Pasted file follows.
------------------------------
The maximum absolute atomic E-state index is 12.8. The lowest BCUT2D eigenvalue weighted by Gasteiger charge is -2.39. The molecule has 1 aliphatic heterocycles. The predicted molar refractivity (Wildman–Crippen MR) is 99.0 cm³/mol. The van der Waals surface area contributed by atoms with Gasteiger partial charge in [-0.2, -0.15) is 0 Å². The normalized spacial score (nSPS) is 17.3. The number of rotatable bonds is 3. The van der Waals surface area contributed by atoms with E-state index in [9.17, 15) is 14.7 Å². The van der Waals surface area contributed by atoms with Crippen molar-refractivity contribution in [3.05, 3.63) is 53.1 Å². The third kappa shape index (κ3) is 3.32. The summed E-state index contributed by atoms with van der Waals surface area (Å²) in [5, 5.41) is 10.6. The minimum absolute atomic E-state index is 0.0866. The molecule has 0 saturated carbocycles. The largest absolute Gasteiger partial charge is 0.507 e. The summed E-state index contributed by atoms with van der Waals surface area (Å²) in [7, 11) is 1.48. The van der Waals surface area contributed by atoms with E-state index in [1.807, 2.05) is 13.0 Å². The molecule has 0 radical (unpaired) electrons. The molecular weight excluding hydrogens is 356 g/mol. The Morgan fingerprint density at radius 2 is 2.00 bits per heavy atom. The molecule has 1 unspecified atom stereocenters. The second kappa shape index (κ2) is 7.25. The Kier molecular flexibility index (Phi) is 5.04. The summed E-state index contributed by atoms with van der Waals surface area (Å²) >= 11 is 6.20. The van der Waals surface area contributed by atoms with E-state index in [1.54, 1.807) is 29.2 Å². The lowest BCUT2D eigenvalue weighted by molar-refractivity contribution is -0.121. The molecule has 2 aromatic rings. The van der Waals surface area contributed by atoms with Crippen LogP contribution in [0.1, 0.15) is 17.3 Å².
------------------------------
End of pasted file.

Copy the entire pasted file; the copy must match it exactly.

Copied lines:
The maximum absolute atomic E-state index is 12.8. The lowest BCUT2D eigenvalue weighted by Gasteiger charge is -2.39. The molecule has 1 aliphatic heterocycles. The predicted molar refractivity (Wildman–Crippen MR) is 99.0 cm³/mol. The van der Waals surface area contributed by atoms with Gasteiger partial charge in [-0.2, -0.15) is 0 Å². The normalized spacial score (nSPS) is 17.3. The number of rotatable bonds is 3. The van der Waals surface area contributed by atoms with E-state index in [9.17, 15) is 14.7 Å². The van der Waals surface area contributed by atoms with Crippen molar-refractivity contribution in [3.05, 3.63) is 53.1 Å². The third kappa shape index (κ3) is 3.32. The summed E-state index contributed by atoms with van der Waals surface area (Å²) in [5, 5.41) is 10.6. The minimum absolute atomic E-state index is 0.0866. The molecule has 0 saturated carbocycles. The largest absolute Gasteiger partial charge is 0.507 e. The summed E-state index contributed by atoms with van der Waals surface area (Å²) in [7, 11) is 1.48. The van der Waals surface area contributed by atoms with E-state index in [1.807, 2.05) is 13.0 Å². The molecule has 0 radical (unpaired) electrons. The molecular weight excluding hydrogens is 356 g/mol. The Morgan fingerprint density at radius 2 is 2.00 bits per heavy atom. The molecule has 1 unspecified atom stereocenters. The second kappa shape index (κ2) is 7.25. The Kier molecular flexibility index (Phi) is 5.04. The summed E-state index contributed by atoms with van der Waals surface area (Å²) >= 11 is 6.20. The van der Waals surface area contributed by atoms with E-state index in [1.54, 1.807) is 29.2 Å². The lowest BCUT2D eigenvalue weighted by molar-refractivity contribution is -0.121. The molecule has 2 aromatic rings. The van der Waals surface area contributed by atoms with Crippen LogP contribution in [0.1, 0.15) is 17.3 Å².